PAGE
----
While Texie perfected the performance, Suzanne piloted the organization to world-wide renown. With her guidance, dedication, and love for each of the Cheerleaders, as well as the traditions of the Squad, she succeeded in developing the Dallas Cowboys Cheerleaders beyond anyone’s wildest expectations.

With Texie’s retirement in the early 80′s, Suzanne’s search for the next DCC choreographer did not have to go too far afield. Texie had succeeded in establishing a new dance form – customized for a 100 yard “stage” with a football stadium audience – and one of her most popular and outstanding DCC protégé’s was already assisting with the Cheerleaders choreography. Shannon Baker Werthmann had been receiving dance honors since the age of 5 and had spent 4 years as one of “America’s Sweethearts”. “I was looking for a choreographer who knew the field, who understood what the girls were going through”. Shannon certainly filled the bill, and for the next decade built upon the performance foundation Texie had laid.

The Discovery…

While the crowds at Texas Stadium responded enthusiastically to this new facet of professional football, it wasn’t until January of 1976 that the Dallas Cowboys Cheerleaders took their next big step. During a break in the action at Super Bowl X in Miami, an astute television cameraman let his lens wander over to the sidelines, catching a row of lovely young women wearing their striking blue and white uniforms. One of the Cheerleaders caught his gaze and winked. It probably never occurred to her that she was on national television, but 75 million viewers – a full one third of the nation – were watching. And they didn’t take their eyes off what they saw.

The Phenomenon…

The 1977 season brought a second World Championship to “America’s Team” and helped to launch “America’s Sweethearts” well beyond the football field. The ’77 squad appeared on two network television specials in the spring of 1978 – the NBC Rock-n-Roll Sports Classic and The Osmond Brothers Special on ABC. In August, the ’78 squad was featured in a Faberge shampoo commercial. September had the Cheerleaders kicking off the season for Monday Night Football by hosting their own one-hour Special on ABC entitled “The 36 Most Beautiful Girls in Texas”. Hollywood came to Dallas in November to film “The Dallas Cowboys Cheerleaders”, a two hour movie that aired on January 14, 1979. In taking a 60% share of the national television audience, it became the second highest rated made-for-television movie in history. The sequel, “The Dallas Cowboys Cheerleaders II” aired on January 13, 1980. More recently, the Cheerleaders had a featured role in Robert Altman’s latest motion picture, starring Richard Gere, “Dr. T and the Women” which was released in the Fall of 2000.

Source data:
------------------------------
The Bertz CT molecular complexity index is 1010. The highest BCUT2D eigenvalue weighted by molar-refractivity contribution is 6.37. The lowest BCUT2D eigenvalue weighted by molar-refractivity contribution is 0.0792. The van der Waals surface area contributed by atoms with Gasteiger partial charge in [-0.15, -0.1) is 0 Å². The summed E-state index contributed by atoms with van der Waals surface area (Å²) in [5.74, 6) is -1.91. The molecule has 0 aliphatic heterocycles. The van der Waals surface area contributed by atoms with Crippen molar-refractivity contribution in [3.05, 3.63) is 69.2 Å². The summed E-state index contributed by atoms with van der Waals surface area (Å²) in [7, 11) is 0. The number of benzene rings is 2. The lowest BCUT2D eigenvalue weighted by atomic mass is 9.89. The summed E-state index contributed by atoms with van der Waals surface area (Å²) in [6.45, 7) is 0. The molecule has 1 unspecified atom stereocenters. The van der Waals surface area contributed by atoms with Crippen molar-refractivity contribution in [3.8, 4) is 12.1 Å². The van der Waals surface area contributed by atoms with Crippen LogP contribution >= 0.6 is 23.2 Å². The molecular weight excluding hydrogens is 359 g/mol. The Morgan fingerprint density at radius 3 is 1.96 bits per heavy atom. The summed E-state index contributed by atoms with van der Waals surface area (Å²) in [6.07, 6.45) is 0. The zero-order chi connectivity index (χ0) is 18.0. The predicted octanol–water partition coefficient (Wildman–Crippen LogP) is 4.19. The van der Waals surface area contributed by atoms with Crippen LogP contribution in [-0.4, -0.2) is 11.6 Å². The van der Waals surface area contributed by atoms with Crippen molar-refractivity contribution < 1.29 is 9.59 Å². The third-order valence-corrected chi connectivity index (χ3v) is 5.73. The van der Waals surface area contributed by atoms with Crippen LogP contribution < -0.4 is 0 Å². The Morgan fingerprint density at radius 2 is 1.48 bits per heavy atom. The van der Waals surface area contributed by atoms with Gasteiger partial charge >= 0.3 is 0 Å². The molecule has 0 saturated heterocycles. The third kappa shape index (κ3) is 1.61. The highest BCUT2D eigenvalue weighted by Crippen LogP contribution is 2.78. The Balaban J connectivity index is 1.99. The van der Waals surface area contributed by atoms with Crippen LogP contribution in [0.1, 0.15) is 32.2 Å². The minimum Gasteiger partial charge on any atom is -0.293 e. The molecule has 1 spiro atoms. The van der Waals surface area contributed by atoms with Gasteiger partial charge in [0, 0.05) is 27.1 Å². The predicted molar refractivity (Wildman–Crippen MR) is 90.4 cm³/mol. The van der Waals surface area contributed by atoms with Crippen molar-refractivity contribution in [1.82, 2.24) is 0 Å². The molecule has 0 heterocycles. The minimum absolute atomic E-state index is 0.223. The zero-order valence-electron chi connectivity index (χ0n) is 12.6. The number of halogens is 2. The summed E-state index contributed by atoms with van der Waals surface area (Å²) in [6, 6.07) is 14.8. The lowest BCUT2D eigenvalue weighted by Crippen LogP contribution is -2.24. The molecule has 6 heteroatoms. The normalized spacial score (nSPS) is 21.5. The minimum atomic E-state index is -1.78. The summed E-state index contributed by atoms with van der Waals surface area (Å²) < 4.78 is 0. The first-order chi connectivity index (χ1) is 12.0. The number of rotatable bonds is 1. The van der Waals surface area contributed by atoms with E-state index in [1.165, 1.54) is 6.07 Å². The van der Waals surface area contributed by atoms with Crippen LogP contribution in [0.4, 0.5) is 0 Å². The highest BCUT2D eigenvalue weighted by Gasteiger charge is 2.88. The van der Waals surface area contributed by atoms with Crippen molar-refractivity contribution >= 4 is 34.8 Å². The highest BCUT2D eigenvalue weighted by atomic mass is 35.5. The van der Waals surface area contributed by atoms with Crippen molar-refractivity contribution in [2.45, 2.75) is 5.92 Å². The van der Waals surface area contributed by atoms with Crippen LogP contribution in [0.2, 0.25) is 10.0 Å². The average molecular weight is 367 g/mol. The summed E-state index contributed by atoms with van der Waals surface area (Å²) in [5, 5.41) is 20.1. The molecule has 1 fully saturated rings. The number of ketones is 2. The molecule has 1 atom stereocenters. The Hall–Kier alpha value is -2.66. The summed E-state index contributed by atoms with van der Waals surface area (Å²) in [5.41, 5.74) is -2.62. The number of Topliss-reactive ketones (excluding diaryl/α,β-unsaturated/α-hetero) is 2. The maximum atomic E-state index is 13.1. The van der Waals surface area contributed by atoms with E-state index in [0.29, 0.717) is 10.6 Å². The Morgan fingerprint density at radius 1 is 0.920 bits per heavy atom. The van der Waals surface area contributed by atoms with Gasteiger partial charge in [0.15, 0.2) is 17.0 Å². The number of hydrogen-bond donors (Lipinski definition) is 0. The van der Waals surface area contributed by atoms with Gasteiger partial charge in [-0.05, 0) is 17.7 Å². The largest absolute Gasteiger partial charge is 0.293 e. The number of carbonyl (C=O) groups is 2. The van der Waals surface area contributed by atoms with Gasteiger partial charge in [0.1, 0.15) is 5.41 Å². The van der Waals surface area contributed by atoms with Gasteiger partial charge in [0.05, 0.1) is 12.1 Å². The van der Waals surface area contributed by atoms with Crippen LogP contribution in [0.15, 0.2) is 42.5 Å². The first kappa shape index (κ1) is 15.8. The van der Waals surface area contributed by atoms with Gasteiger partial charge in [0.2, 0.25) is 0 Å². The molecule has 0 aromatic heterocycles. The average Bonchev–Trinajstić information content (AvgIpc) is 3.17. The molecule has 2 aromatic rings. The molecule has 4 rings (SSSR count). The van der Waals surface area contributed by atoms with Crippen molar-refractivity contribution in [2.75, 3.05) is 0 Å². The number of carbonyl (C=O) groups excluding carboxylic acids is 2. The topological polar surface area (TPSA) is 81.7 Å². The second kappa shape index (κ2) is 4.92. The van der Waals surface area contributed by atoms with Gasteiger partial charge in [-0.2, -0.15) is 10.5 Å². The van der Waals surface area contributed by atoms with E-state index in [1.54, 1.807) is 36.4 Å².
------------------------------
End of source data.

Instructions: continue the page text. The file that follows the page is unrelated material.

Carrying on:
The television appearances have continued throughout the years. The Cheerleaders have sailed on “The Love Boat” twice, battled the Dallas Cowboys on “Family Feud”, visited with “Harry & the Hendersons”, made a “Salute to Lady Liberty” and celebrated the “Billy Bob’s New Year Special” for CBS. They have joined NBC for three “Academy of Country & Western Music Awards” shows and a “Nashville Palace Show”, and been the guests of Phil Donahue, Geraldo and “The Wheel of Fortune”. They’ve even spent their Saturday night dancing on “Saturday Night Live”, made appearances with Jay Leno and David Letterman, and performed alongside celebrities such as Clint Black, Shania Twain, Randy Travis, Reba McEntire, Jessica Simpson and Billy Gilman.

The International Appeal…

1978 also brought the beginnings of the Dallas Cowboys Cheerleaders international activities. A performance at the Mirage Bowl football game in December of that year took the squad on a very successful 10-day tour of Japan. Millions of Japanese took advantage of the opportunity to see them perform in theaters and parades across the country as well as on a number of national television programs. They also completed several commercials for Mitsubushi Motors Corporation during the trip. Other international promotional tours have included a return to Japan for American Airlines, a trip to Australia for Philips Consumer Products, and appearances in Peru sponsored by the Saga Company. In fact, their international appeal has proven to be a tremendous marketing tool for companies around the world needing to make an American “splash” with their campaign, including the National Football League. When the NFL wanted promotional appearances for American football in Mexico and Japan, the group they asked was the Dallas Cowboys Cheerleaders.